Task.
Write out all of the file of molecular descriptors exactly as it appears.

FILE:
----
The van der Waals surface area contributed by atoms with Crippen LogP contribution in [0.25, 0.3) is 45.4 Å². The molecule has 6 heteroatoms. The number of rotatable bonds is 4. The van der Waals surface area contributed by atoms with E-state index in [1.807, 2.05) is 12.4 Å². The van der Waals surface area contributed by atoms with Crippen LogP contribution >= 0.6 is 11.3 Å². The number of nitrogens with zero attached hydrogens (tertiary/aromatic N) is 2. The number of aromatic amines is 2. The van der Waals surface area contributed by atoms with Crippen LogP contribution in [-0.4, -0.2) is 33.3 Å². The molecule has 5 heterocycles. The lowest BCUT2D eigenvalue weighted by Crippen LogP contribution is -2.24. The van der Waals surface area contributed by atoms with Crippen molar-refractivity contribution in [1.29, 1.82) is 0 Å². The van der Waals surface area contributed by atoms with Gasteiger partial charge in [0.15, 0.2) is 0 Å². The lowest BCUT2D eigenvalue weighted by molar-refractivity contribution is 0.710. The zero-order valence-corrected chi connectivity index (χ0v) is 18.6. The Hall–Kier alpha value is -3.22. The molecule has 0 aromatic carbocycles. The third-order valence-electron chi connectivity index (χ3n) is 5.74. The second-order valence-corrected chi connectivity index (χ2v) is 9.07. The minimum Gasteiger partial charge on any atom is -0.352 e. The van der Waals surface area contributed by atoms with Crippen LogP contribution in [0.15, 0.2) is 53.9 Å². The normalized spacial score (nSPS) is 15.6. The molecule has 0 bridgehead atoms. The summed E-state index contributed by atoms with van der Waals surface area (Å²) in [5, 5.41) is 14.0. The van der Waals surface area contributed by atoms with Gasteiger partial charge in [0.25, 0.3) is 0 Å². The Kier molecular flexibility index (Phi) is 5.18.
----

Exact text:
The van der Waals surface area contributed by atoms with Crippen LogP contribution in [0.25, 0.3) is 45.4 Å². The molecule has 6 heteroatoms. The number of rotatable bonds is 4. The van der Waals surface area contributed by atoms with E-state index in [1.807, 2.05) is 12.4 Å². The van der Waals surface area contributed by atoms with Crippen LogP contribution >= 0.6 is 11.3 Å². The number of nitrogens with zero attached hydrogens (tertiary/aromatic N) is 2. The number of aromatic amines is 2. The van der Waals surface area contributed by atoms with Crippen LogP contribution in [-0.4, -0.2) is 33.3 Å². The molecule has 5 heterocycles. The lowest BCUT2D eigenvalue weighted by Crippen LogP contribution is -2.24. The van der Waals surface area contributed by atoms with Crippen molar-refractivity contribution in [1.29, 1.82) is 0 Å². The van der Waals surface area contributed by atoms with Gasteiger partial charge in [0.15, 0.2) is 0 Å². The lowest BCUT2D eigenvalue weighted by molar-refractivity contribution is 0.710. The zero-order valence-corrected chi connectivity index (χ0v) is 18.6. The Hall–Kier alpha value is -3.22. The molecule has 0 aromatic carbocycles. The third-order valence-electron chi connectivity index (χ3n) is 5.74. The second-order valence-corrected chi connectivity index (χ2v) is 9.07. The minimum Gasteiger partial charge on any atom is -0.352 e. The van der Waals surface area contributed by atoms with Crippen LogP contribution in [0.15, 0.2) is 53.9 Å². The normalized spacial score (nSPS) is 15.6. The molecule has 0 bridgehead atoms. The summed E-state index contributed by atoms with van der Waals surface area (Å²) in [5, 5.41) is 14.0. The van der Waals surface area contributed by atoms with Gasteiger partial charge in [0.25, 0.3) is 0 Å². The Kier molecular flexibility index (Phi) is 5.18.